THE FIRST ASCENT
Lynn Hill is a pioneer in the sport of Free Climbing – redefining what is possible and setting a new standard of excellence. But her story doesn’t start on the side of a rock. It starts as a gymnast. Lynn loved the art of gymnastics because it allowed her to experiment with her body in space. That exploration and athleticism led her to an internal belief that she had a lot of the skills required to do something truly groundbreaking. When Lynn first "roped up" for her initial ascent at the age of 14, no one knew just how much of an impact she would leave on the sport – no one but Lynn.
The recent film “Free Solo” - and resulting media publicity - brought the difficulty, intensity and achievement of free-climbing The Nose on El Capitan in Yosemite to the mainstream. It was a challenge that had viewers’ palms sweating while sitting at the edge of their seat. Would he make it? Little do most people know that Lynn was the first person to free climb The Nose back in 1993, almost thirty years prior to the recent free solo achievement. And for two decades after her 1994 ascent, Lynn still remained one of only two people to climb it in a single day. This wasn’t abnormal for Lynn though. She set routes from Joshua Tree to Kyrgyzstan, becoming the first ascent, first free ascent or first free climb – male or female – on some of the world’s most difficult climbs.
Lynn is one of those women, pioneering a way for others with achievements that include …
- 1979, Ophir Broke II, Telluride, Colorado − First free ascent
- 1979, Pea Brain, Independence Pass, Colorado − First free ascent
- 1979, Stairway to Heaven III, Tahquitz Peak, California − First free ascent
- 1980, Coatamundi Whiteout II, Granite Mountain, Arizona − First free ascent
- 1981, Hidden Arch, Joshua Tree, California − First free ascent
- 1981, Levitation 29 IV, Red Rock, Nevada − First free ascent
- 1982, Blue Nubian 5.11, Joshua Tree, California − First free ascent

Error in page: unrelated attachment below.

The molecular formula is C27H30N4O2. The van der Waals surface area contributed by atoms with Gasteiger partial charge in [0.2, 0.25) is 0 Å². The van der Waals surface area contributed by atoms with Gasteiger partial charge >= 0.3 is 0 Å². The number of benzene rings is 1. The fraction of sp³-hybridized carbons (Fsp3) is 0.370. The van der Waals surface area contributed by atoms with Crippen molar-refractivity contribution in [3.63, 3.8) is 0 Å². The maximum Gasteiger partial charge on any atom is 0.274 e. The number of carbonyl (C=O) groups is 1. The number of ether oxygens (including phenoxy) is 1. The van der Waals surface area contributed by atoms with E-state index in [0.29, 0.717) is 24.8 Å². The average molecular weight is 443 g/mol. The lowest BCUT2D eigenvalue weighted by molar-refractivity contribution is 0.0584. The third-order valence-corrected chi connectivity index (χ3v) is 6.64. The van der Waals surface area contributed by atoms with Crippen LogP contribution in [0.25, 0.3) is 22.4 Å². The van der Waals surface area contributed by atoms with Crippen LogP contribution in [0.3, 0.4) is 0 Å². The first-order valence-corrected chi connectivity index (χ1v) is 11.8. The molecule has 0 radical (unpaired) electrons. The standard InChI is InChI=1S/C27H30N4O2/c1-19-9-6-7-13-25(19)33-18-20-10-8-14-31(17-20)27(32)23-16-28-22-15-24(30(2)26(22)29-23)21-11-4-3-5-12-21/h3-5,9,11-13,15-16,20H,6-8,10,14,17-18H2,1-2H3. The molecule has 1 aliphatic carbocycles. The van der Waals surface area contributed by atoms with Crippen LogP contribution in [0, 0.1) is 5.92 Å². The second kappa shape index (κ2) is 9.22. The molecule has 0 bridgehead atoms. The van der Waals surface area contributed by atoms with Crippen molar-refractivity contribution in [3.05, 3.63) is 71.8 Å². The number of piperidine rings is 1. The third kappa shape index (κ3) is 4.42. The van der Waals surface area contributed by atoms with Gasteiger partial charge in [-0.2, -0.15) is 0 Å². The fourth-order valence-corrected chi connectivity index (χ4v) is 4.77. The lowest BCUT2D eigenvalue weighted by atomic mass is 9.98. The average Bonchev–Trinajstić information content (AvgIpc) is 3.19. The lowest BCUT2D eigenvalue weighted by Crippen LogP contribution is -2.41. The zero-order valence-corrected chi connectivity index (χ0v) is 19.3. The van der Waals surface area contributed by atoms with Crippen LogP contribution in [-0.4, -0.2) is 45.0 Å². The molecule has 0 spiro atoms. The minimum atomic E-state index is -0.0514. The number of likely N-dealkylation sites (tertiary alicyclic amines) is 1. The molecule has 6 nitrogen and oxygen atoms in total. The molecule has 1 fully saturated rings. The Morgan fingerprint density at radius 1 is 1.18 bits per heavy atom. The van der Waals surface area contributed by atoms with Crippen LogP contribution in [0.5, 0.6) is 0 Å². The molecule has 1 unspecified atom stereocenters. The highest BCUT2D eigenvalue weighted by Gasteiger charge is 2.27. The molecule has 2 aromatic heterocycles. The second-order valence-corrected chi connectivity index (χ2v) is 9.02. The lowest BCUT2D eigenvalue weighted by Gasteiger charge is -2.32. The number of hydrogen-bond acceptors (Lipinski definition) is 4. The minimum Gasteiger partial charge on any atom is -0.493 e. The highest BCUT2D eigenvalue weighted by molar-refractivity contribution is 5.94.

- 1984, Yellow Crack 5.12R/X, Shawangunks − First free ascent
- 1984, Vandals, Shawangunks − First ascent
- 1984, Organic Iron, Shawangunks − First ascent
- 1985, Organic Iron, Shawangunks − First free ascent
- 1987, Girls Just Want to Have Fun, Shawangunks − First free ascent
- 1988, The Greatest Show on Earth, New River Gorge, West Virginia − First free ascent
- 1989, Running Man, Shawangunks − First free ascent
- 1993, The Nose, El Capitan, Yosemite − First to free climb
- 1994, Mingus V, 12 pitches, Verdon Gorge, France − First free ascent
- 1994, The Nose, El Capitan, Yosemite − First free ascent
- 1995, Clodhopper Direct IV, Central Pyramid, Kyrgyzstan − First ascent
- 1995, Perestroika Crack V, Peak Slesova, Kyrgyzstan − First free ascent
- 1995, West Face V, Peak 4810, Kyrgyzstan − First free ascent
- 1997, Tete de Chou, Todra Gorge, Morocco − First ascent
- 1999, Bravo les Filles VI, 13 pitches, Tsaranoro Massif, Madagascar − First ascent
- 2004, Viva la Liberdad 5.12b, Vinales, Cuba − First ascent
As an athlete, Lynn is always looking for efficiency. How can she do something just a little better and optimize – her route, her fitness, her life. OOFOS play a pivotal role in this for her as an Active Recovery tool she uses to rebuild. Between the physicality of scaling a rock wall and the convex positioning climbing shoes intentionally place the foot in, OOFOS have become essential in Lynn’s recovery between ascents. The first time Lynn felt OOfoam™ underfoot, she was amazed at how the impact-absorbing technology felt. She immediately understood how they would help her feet and body between climbs. “Our feet are the most important thing in climbing. If you can use your feet cleverly, you can use a lot more strength from your legs.” Lynn now wears a variety of styles during her day-to-day life as one more tool she can use to rebuild.
To Lynn, there’s something therapeutic about nature. She finds it grounding and calming to be about being outside and just observing nature. Even on the side of a rockface, Lynn finds an artistic parallel. She believes the rock creates its own choreography and she adapts in the most harmonious way possible. But even this beautiful connection to nature’s gifts isn’t where Lynn has found her greatest joy in the sport. That comes from community.
The climbing community is an incredibly tight and supportive group of people. They belay for each other, share gear with each other and even provide beta (tips) for succeeding at a route. While competition climbing is a piece of the climbing world, there’s a unity and understanding of the personal challenge and endeavor that is collectively celebrated.
Lynn’s legacy lives on not just in the routes still being attempted by todays young, aspiring climbers, but in her unquenched thirst for more. She continues to challenge herself on some of the world's toughest, and knows that she can continue to sharpen herself if she provides space to recover. Paying attention to the small things and treating her body well allow her to push her limits as a climber, coach and mom.
Lynn’s legacy is also being built through those around her. Her mentorship of younger climbers is leading them to challenge their own perception of what is possible and helping them reach new heights of personal and physical achievement through climbing. Clearly, Lynn Hill still hasn’t “peaked” in her climbing career.